The same liberal networks who sprinted to dismiss concerns about Hillary Clinton’s health as part of a “wacky strategy” by Donald Trump, turned a blind eye Tuesday to similar accusations made about the GOP nominee. Following the first presidential debate Monday night, Clinton surrogate Governor Howard Dean tweeted that he suspects Trump had a cocaine habit and used it before the debate. He stuck by that accusation Tuesday on MSNBC stating that Trump has, “a signature of people who use cocaine.”
Following three Fox Business Network (FBN) appearances in the past 24 hours reacting to the presidential debate, Media Research Center president Brent Bozell ended Tuesday on the Fox News Channel’s The Kelly File by again wondering where debate moderator Lester Holt was in fact-checking and asking follow-up questions of Hillary Clinton as he did with Donald Trump.
Washington Post political correspondent Chris Cillizza should win some kind of award for the worst pre-debate spin. He tried to defend NBC anchor Lester Holt: “It turns out Holt is actually a registered Republican. Trump still might find things to complain about Monday night, but a case for partisan bias against him will be tough to make.”
Right after the debate, despite all evidence, Cillizza doubled down: “Want a testament to how well Holt did? I guarantee you no one is talking about him tomorrow. That's a win.” That is precisely as the press would want this. But that’s not what America saw.
PBS’s Charlie Rose program aired live for much of Monday night’s show recapping the first presidential debate and BBC’s Katty Kay credited debate moderator Lester Holt for his “dog whistle politics” question to Donald Trump about Hillary Clinton’s looks but hammered the “political malpractice” of Clinton barely having to discuss her e-mail scandal.
The MSNBC crew on Monday night were in full Donald Trump trashing mode. While Chris Matthews hailed the “brilliant” Hillary Clinton and declared the race “over,” Howard Fineman lectured that Trump delivered the “worst debate” performance ever.
The New York Times’ live online coverage of the first Trump-Clinton presidential debate was anchored by the usual team of Nick Confessore, Maggie Haberman, Alan Rappeport, and Adam Nagourney on Monday night, with Haberman providing her usual defense of Hillary Clinton against charges of “sexism,” and Nick Confessore praising her as a “wonk’s wonk” with the misfortune of running in a year of “sheer anger.” Meanwhile, Michael Grynbaum somehow saw Trump-attacking Lester Holt as “the minimalist moderator."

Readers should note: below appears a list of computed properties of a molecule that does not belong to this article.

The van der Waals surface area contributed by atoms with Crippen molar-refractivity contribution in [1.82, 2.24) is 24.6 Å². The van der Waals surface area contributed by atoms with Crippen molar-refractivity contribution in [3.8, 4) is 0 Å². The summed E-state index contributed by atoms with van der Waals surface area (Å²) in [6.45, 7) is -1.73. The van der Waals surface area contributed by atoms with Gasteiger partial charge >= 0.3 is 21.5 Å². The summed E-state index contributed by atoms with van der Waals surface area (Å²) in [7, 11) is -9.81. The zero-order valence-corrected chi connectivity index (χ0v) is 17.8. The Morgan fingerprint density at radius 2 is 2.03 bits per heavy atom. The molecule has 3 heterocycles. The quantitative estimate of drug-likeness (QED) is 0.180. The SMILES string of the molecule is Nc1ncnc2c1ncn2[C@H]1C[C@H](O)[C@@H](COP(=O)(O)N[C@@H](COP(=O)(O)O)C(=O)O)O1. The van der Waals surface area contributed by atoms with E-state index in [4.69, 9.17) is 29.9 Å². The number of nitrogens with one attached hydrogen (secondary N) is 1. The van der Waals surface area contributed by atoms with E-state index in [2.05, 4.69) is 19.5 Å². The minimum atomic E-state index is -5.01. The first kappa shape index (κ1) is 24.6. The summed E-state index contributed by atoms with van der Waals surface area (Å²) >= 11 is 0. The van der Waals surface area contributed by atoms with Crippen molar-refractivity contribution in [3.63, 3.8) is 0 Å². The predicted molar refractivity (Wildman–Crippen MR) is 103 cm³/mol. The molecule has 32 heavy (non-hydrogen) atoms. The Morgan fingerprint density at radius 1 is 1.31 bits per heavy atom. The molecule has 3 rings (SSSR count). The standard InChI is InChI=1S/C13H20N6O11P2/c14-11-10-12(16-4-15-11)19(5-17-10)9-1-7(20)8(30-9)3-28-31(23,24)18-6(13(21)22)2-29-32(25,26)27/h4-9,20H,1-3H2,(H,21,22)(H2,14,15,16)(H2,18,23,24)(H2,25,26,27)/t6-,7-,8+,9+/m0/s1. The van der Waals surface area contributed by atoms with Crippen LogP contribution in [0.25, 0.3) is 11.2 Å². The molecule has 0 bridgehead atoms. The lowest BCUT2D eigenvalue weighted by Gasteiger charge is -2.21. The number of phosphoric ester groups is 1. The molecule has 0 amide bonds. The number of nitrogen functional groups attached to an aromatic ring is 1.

In the past 24 hours, feminist media have become collectively peeved over several issues either addressed or omitted from the debate discussions. Yet the blame fell not only on the shoulders of Donald Trump, but on the patriarchy itself.
Media Research Center president Brent Bozell continued his tear on Tuesday denouncing Lester Holt’s “failed” performance as Monday’s presidential debate moderator with two appearances on Fox Business Network (FBN) programming and called out the Republican National Committee (RNC) for accepting any potential moderator from NBC, MSNBC, or CNBC.
During a live report in MSNBC’s 12 p.m. ET hour, as part of Hillary Clinton’s traveling press corps, Andrea Mitchell gushed over how pleased the campaign was with the Democratic nominee’s debate performance: “Well, you can imagine they feel very confident....There was applause by her staff when she boarded [the plane]. We’re in the back of the plane, as you well know, so we heard that from the front.”
Apparently, the public has been made painfully aware that the moderators will not be fair in this election cycle. A new Rasmussen Reports national telephone and online survey taken before the first debate found "a plurality (46%) of likely U.S. voters believes most moderators will try to help Clinton in the upcoming debates. Only six percent (6%) think they will try to help Trump instead. Just 32% say most of the moderators will try to be unbiased."
It's pretty hysterical how the left wants to set the rules for civil discourse over presidential candidates' health and habits.To them, it's really bad to talk, and virtually evil to speculate, about Hillary Clinton's demonstrations of frailty and other possible illnesses seen during the campaign, which are certainly not limited to her "medical situation" at the 9/11 anniversary ceremony two weeks ago. They think that responsible adults shouldn't engage in that ... with Democrats. But let Donald Trump show up at the first of the three presidential debates with some sniffling, and Howard Dean — former 12-year Governor of Vermont, 2004 Democratic Party presidential candidate, and former chairman of the Democratic National Committee — couldn't resist speculating that the GOP nominee was "on coke."
After Lester Holt’s transparently biased performance on Monday night as debate moderator, the Media Research Center’s Brent Bozell on Tuesday released the following statement about Holt’s actions during the debate: